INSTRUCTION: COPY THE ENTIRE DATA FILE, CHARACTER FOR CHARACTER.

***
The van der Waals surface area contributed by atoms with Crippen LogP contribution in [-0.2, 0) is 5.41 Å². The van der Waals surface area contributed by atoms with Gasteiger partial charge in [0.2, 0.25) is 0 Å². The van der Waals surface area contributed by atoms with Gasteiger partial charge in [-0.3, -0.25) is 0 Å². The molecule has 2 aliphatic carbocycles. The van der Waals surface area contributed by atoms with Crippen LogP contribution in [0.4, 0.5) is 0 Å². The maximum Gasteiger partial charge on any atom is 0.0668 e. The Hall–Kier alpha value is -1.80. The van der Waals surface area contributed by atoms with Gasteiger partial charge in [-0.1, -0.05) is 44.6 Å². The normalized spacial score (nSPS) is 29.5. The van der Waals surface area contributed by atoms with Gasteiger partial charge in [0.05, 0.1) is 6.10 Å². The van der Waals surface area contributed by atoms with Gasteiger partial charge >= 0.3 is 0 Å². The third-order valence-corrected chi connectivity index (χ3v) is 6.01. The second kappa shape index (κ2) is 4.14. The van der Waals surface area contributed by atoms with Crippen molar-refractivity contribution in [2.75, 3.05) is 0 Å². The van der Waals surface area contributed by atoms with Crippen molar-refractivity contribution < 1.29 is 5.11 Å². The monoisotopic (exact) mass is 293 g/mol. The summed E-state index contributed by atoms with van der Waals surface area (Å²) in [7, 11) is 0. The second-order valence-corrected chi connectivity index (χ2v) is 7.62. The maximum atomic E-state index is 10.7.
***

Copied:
The van der Waals surface area contributed by atoms with Crippen LogP contribution in [-0.2, 0) is 5.41 Å². The van der Waals surface area contributed by atoms with Gasteiger partial charge in [0.2, 0.25) is 0 Å². The van der Waals surface area contributed by atoms with Gasteiger partial charge in [-0.3, -0.25) is 0 Å². The molecule has 2 aliphatic carbocycles. The van der Waals surface area contributed by atoms with Crippen LogP contribution in [0.4, 0.5) is 0 Å². The maximum Gasteiger partial charge on any atom is 0.0668 e. The Hall–Kier alpha value is -1.80. The van der Waals surface area contributed by atoms with Gasteiger partial charge in [-0.1, -0.05) is 44.6 Å². The normalized spacial score (nSPS) is 29.5. The van der Waals surface area contributed by atoms with Gasteiger partial charge in [0.05, 0.1) is 6.10 Å². The van der Waals surface area contributed by atoms with Gasteiger partial charge >= 0.3 is 0 Å². The third-order valence-corrected chi connectivity index (χ3v) is 6.01. The second kappa shape index (κ2) is 4.14. The van der Waals surface area contributed by atoms with Crippen molar-refractivity contribution in [2.75, 3.05) is 0 Å². The van der Waals surface area contributed by atoms with Crippen molar-refractivity contribution < 1.29 is 5.11 Å². The monoisotopic (exact) mass is 293 g/mol. The summed E-state index contributed by atoms with van der Waals surface area (Å²) in [7, 11) is 0. The second-order valence-corrected chi connectivity index (χ2v) is 7.62. The maximum atomic E-state index is 10.7.